Rachel Bell on the trials and tribulations of parenthood
Nervous stares, obstructing doors and passageways, high-pitched awkward chat and frantic hand gestures. Any of this sound familiar to you? If your first thought was ‘Freshers’ you would usually be right. But in this case I’m referring to another kind of desperate person that frequents the union in Freshers’ Week: the wannabe parent. A species whose uncomfortable, frantic behaviour often leads to them being mistaken for Freshers. I should know, I am one.
I know, along with most of my fellow third years, that Raisin Weekend was one of the highlights of my first year. I had a fantastic weekend carrying on the time-honoured tradition of running about St Andrews half-cut, photocopying my face, collecting random objects and generally breaking the laws of human decency. However, and I’m sure many of my fellow parents would agree, with that experience comes the desire to give your children something that beats it.
The unspoken fear resonated around Freshers’ Week – What if I’m a bad parent?
In a way I envy the people I know who have chosen not to have kids. They were the ones relaxing in the pubs whilst the rest of us were trying (and failing) to casually spy potential children in the Union in Freshers’ Week. I term this ‘Fresher stalking’, a sport pretty much all older years indulge in at one point or another. Kids just came to some lucky people, alcohol obliterating any sense of embarrassment. However, in my experience, most of the time it was the Freshers looking comfortable as slightly worse for wear third years came bounding up to them asking the time honoured ‘Do you need a mum/dad?’.
What would follow would generally be ten or fifteen minutes of awkward chat whilst the potential parent sold themselves for all they were worth; generally with promise of epic Raisins and drunken family get-togethers. This would be followed by an equally awkward exchanging of numbers, which would then either be wiped the next day when sobriety would remind people what a tosser the person they had talked to the night before was, or followed up on with a casually worded text. Sometimes things worked out nicely and a family connection would be made. Other times a meeting would confirm that, yes indeed, that person you spoke to last night was a creep.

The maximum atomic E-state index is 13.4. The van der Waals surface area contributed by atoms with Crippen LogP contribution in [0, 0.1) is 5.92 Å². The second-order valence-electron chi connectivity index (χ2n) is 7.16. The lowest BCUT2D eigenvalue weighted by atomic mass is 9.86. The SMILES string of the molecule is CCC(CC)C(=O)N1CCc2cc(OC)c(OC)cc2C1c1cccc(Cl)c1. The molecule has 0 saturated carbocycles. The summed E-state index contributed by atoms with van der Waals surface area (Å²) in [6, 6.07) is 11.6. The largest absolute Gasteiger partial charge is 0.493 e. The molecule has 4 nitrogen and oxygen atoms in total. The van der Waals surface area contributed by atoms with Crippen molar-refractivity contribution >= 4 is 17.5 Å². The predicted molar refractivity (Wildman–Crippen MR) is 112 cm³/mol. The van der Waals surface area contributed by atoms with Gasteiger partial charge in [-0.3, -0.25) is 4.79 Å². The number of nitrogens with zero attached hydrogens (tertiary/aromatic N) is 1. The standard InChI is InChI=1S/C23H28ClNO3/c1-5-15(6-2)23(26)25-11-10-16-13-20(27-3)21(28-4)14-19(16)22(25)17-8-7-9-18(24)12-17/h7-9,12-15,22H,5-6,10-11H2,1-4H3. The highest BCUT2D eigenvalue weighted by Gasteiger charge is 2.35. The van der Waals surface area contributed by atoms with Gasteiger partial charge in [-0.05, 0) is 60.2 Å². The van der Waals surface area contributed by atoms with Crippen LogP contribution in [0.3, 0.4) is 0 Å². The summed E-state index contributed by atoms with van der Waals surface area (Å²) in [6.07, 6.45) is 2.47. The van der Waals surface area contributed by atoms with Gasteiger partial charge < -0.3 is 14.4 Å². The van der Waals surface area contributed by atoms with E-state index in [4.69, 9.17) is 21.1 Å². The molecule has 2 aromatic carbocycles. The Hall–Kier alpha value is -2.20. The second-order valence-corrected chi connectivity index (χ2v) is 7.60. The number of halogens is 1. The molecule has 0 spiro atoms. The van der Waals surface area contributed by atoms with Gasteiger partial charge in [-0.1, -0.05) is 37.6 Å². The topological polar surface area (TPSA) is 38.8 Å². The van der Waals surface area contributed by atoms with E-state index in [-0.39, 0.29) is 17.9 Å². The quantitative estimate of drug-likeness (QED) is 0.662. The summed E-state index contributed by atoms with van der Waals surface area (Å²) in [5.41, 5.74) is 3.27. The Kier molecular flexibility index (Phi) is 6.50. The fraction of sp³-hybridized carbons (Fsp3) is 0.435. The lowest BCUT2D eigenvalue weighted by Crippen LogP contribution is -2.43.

As the week went on the level of ‘Fresher stalking’ became more and more desperate. With the ‘good’ kids getting snapped up at speed (did anyone else notice how cocky some of these first years were with their ten offers of parenthood?) prospective parents became increasingly desperate. More common were the occurrences of mistakenly asking someone in older years, or heaven forbid a postgrad, if they had parent only to be scornfully told ‘Do I look like a Fresher to you?’. During Freshers’ Week I saw copious first years being plied with alcohol, not to mention other substances. I pity the poor ones who never strayed out of the Union the entire week. I for one still remember the feeling of being bombarded by people every single night; it was extremely tiresome after awhile.
It’s with great relief we now settle into the routine of term. Most people have satisfied their urge to gather children. Now all the evil planning for Raisin can begin in earnest, which, let’s face it, is the part of having an academic family we all look forward to most. Even I am in the middle of conjuring up evil tricks to play on my children come November. Good luck to all Freshers out there, if you thought your parents could be intense during Freshers’ Week, wait until they are in the spirit of Raisin…
Let’s just say I’d recommend writing your addresses on your arms.
Image credit – Justin Ornellas